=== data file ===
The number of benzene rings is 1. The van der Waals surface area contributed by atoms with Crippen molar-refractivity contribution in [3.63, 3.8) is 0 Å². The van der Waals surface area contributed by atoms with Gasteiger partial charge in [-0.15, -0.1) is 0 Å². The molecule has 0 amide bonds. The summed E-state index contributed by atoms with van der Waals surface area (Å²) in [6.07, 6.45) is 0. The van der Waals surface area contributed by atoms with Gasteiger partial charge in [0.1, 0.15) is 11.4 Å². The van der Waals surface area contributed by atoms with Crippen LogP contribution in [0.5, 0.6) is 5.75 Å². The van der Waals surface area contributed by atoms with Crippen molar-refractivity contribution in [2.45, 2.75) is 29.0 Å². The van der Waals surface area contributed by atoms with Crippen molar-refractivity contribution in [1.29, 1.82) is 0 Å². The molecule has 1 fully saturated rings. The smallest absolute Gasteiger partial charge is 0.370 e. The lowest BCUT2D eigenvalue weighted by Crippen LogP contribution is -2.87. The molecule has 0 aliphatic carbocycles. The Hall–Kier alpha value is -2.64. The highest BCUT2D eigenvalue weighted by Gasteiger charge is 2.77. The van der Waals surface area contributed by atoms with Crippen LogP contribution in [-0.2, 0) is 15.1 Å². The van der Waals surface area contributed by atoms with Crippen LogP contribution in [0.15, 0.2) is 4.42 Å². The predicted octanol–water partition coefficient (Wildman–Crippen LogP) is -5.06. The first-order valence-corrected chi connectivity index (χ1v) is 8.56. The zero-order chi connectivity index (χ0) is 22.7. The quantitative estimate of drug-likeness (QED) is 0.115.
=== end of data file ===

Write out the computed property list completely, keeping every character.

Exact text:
The number of benzene rings is 1. The van der Waals surface area contributed by atoms with Crippen molar-refractivity contribution in [3.63, 3.8) is 0 Å². The van der Waals surface area contributed by atoms with Gasteiger partial charge in [-0.15, -0.1) is 0 Å². The molecule has 0 amide bonds. The summed E-state index contributed by atoms with van der Waals surface area (Å²) in [6.07, 6.45) is 0. The van der Waals surface area contributed by atoms with Gasteiger partial charge in [0.1, 0.15) is 11.4 Å². The van der Waals surface area contributed by atoms with Crippen LogP contribution in [0.5, 0.6) is 5.75 Å². The van der Waals surface area contributed by atoms with Crippen molar-refractivity contribution in [2.45, 2.75) is 29.0 Å². The van der Waals surface area contributed by atoms with Crippen molar-refractivity contribution in [1.29, 1.82) is 0 Å². The molecule has 1 fully saturated rings. The smallest absolute Gasteiger partial charge is 0.370 e. The lowest BCUT2D eigenvalue weighted by Crippen LogP contribution is -2.87. The molecule has 0 aliphatic carbocycles. The Hall–Kier alpha value is -2.64. The highest BCUT2D eigenvalue weighted by Gasteiger charge is 2.77. The van der Waals surface area contributed by atoms with Crippen LogP contribution in [-0.2, 0) is 15.1 Å². The van der Waals surface area contributed by atoms with Crippen LogP contribution in [0.15, 0.2) is 4.42 Å². The predicted octanol–water partition coefficient (Wildman–Crippen LogP) is -5.06. The first-order valence-corrected chi connectivity index (χ1v) is 8.56. The zero-order chi connectivity index (χ0) is 22.7. The quantitative estimate of drug-likeness (QED) is 0.115.